Track Core Web Vitals In GA4 With Google Tag Manager
Updated 3 March 2023: Added a checkbox to the template to enable collecting FCP, INP, and TTFB metrics, too..
Core Web Vitals is described on the dedicated web.dev resource as (emphasis mine):
“Core Web Vitals are the subset of Web Vitals that apply to all pages, should be measured by all site owners, and will be surfaced across all Google tools.”
The Core Web Vitals measurement as suggested by Google are:
- Largest Contentful Paint (LCP), which measures the time it took to load the largest image or text block in the viewport. This should optimally be below 2500 milliseconds.
- First Input Delay (FID), which measures the time it took for the browser to react to user interaction (e.g. click or tap). This should optimally be below 100 milliseconds.
- Cumulative Layout Shift (CLS), which measures the extent of unexpected shifts in layout during the lifetime of the page. This should optimally have a score of less than 0.1.
There are also other metrics available through the Web Vitals library (FCP, INP, and TTFB).
Tracking Core Web Vitals has already been explored quite thoroughly in articles such as this TagManagerItalia piece, but I wanted to contribute to the discussion with something unique.
Table of Contents
In this article, I’ll show you how to use a new custom template to set up the Core Web Vitals tracking without having to use Custom HTML tags. I’ll also show how to use this template’s output to send the data to Google Analytics 4.
Huge thanks to Philip Walton of Google for clarifying many of the things in this article. Philip is the author behind the Web Vitals content on web.dev among other things, so do yourself a favor and subscribe to his content on Twitter, GitHub, and on his blog.
The Simmer Newsletter
Subscribe to the Simmer newsletter to get the latest news and content from Simo Ahava into your email inbox!
Get the template
To load the template, go to the Google Tag Manager UI, and click the Templates navigation.
Next, click the Search Gallery button in the Tag Templates area.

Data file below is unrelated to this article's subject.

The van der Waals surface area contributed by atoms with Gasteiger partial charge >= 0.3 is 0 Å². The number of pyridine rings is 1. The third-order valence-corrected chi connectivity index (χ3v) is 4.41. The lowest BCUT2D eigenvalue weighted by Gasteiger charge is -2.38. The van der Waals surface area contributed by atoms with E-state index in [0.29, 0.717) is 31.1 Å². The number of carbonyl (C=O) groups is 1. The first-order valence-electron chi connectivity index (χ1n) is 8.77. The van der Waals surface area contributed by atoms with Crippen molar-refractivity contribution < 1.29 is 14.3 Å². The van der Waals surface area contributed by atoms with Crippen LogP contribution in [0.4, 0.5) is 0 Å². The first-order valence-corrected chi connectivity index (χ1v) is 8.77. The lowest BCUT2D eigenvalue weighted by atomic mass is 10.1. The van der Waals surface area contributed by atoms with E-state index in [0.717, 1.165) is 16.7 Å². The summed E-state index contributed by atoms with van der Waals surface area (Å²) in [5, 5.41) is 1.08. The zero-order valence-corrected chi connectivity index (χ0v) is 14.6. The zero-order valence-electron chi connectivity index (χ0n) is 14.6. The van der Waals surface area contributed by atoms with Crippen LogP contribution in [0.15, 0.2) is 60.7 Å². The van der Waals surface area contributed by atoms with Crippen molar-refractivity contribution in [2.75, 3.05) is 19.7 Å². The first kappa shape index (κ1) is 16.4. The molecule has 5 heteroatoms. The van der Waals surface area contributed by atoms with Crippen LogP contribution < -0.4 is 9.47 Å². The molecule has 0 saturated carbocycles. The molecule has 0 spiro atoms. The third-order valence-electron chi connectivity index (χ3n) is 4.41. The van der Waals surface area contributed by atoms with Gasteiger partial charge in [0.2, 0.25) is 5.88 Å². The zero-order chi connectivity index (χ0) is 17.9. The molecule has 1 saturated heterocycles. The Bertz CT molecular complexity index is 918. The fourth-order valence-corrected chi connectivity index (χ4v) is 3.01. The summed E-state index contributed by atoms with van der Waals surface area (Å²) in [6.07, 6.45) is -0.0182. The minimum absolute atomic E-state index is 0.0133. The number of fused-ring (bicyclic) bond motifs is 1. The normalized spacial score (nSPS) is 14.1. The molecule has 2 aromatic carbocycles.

In the overlay, search for the template titled
Core Web Vitals, select it, and click the Add to workspace button, following any prompts to get the job done.
Once the template has been added to your workspace, you can open the Tags view from the navigation and click to create a new tag.
Choose the new Core Web Vitals custom template for the tag.
The first configuration in the tag is the Namespace Objects setting, which is off by default. If you check the box, then the object pushed into
dataLayer will store each measurement type (LCP, CLS, FID) in its own namespace under the
webVitalsMeasurement top-level Data Layer key. See below for an example.
You can also check the box labelled Collect all (available) web vitals metrics to also collect measurements of FCP, INP, and TTFB.
Add the All Pages trigger to it. If you only want it to work on certain pages, use a Page View trigger with a suitable trigger condition instead.
Save the tag when ready.
Next, go to preview mode by clicking the Preview button in the user interface.
Once browsing your site in preview mode, reload the page and wait for it to completely load (some Core Web Vitals do not function if the page loads in the background). Click around a bit for good measure.
In fact, if you want to collect FID there must be a user interaction registered on the page. Interacting with the page will also have the effect of finalizing the LCP report, as the resolving of the largest element in the viewport stops as soon as a user interaction is received.
When you switch to the preview mode tab, you should ideally see three
coreWebVitals events in the list. Sometimes you’ll only see two, for example if FID didn’t register. Sometimes you’ll see more than three, for example if the metrics are re-evaluated before a user interaction is received or the tab/browser is backgrounded.
The best way to ensure all three core web vitals are reported is to allow the page to load completely in the foreground, click around a bit, and then change the tab to Preview mode.
Select one of the events and expand the API Call view. You should see something like this:
The dataLayer object
This is what the
dataLayer object contains:
||The event name – always
||A unique ID per measurement per page. Can be used to associate multiple CLS measurements with a single page load.|
||Value in milliseconds (for
||Delta to the previous measurement on the same page (relevant for CLS).|
||Value rounded to the nearest integer. CLS score is first multiplied by 1000 to get a meaningful number.|
||Delta rounded to the nearest integer. CLS score is first multiplied by 1000 to get a meaningful number.|
If you have Namespace Objects selected, the measurement keys themselves (
value, etc.) will be nested under the measurement name. So instead of
webVitalsMeasurement.id, the key path would be
webVitalsMeasurement.FID.id, if the measurement was for First Input Delay.
One use case for checking Namespace Objects is if you want to send all CWV measurements with a single event. If you don’t have Namespace Objects checked, each CWV measurement will overwrite the previous measurement in the Data Layer, meaning you’ll only ever be able to access the most recent measurement, regardless of type.